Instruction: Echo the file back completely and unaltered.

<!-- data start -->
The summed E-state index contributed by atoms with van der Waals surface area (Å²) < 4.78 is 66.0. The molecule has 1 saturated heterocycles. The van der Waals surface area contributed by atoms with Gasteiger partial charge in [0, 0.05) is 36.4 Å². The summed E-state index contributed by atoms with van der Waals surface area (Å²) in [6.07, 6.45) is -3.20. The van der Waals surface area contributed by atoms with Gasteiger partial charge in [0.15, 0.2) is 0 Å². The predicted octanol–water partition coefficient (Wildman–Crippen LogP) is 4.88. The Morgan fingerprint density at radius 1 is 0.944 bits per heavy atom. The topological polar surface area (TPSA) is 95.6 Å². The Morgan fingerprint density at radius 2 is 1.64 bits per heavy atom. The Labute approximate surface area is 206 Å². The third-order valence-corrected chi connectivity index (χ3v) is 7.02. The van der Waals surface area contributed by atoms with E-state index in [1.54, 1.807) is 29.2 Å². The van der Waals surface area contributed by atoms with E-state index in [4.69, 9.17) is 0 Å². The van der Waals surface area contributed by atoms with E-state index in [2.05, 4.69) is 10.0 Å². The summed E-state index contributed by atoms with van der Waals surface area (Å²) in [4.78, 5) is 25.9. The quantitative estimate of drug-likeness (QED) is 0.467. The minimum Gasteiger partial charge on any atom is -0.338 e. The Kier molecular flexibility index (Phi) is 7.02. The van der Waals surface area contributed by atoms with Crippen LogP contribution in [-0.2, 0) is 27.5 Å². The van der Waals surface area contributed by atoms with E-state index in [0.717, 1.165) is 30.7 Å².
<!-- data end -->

The summed E-state index contributed by atoms with van der Waals surface area (Å²) < 4.78 is 66.0. The molecule has 1 saturated heterocycles. The van der Waals surface area contributed by atoms with Gasteiger partial charge in [0, 0.05) is 36.4 Å². The summed E-state index contributed by atoms with van der Waals surface area (Å²) in [6.07, 6.45) is -3.20. The van der Waals surface area contributed by atoms with Gasteiger partial charge in [0.15, 0.2) is 0 Å². The predicted octanol–water partition coefficient (Wildman–Crippen LogP) is 4.88. The Morgan fingerprint density at radius 1 is 0.944 bits per heavy atom. The topological polar surface area (TPSA) is 95.6 Å². The Morgan fingerprint density at radius 2 is 1.64 bits per heavy atom. The Labute approximate surface area is 206 Å². The third-order valence-corrected chi connectivity index (χ3v) is 7.02. The van der Waals surface area contributed by atoms with E-state index in [1.54, 1.807) is 29.2 Å². The van der Waals surface area contributed by atoms with E-state index in [4.69, 9.17) is 0 Å². The van der Waals surface area contributed by atoms with E-state index in [2.05, 4.69) is 10.0 Å². The summed E-state index contributed by atoms with van der Waals surface area (Å²) in [4.78, 5) is 25.9. The quantitative estimate of drug-likeness (QED) is 0.467. The minimum Gasteiger partial charge on any atom is -0.338 e. The Kier molecular flexibility index (Phi) is 7.02. The van der Waals surface area contributed by atoms with Crippen LogP contribution in [-0.2, 0) is 27.5 Å². The van der Waals surface area contributed by atoms with E-state index in [0.717, 1.165) is 30.7 Å².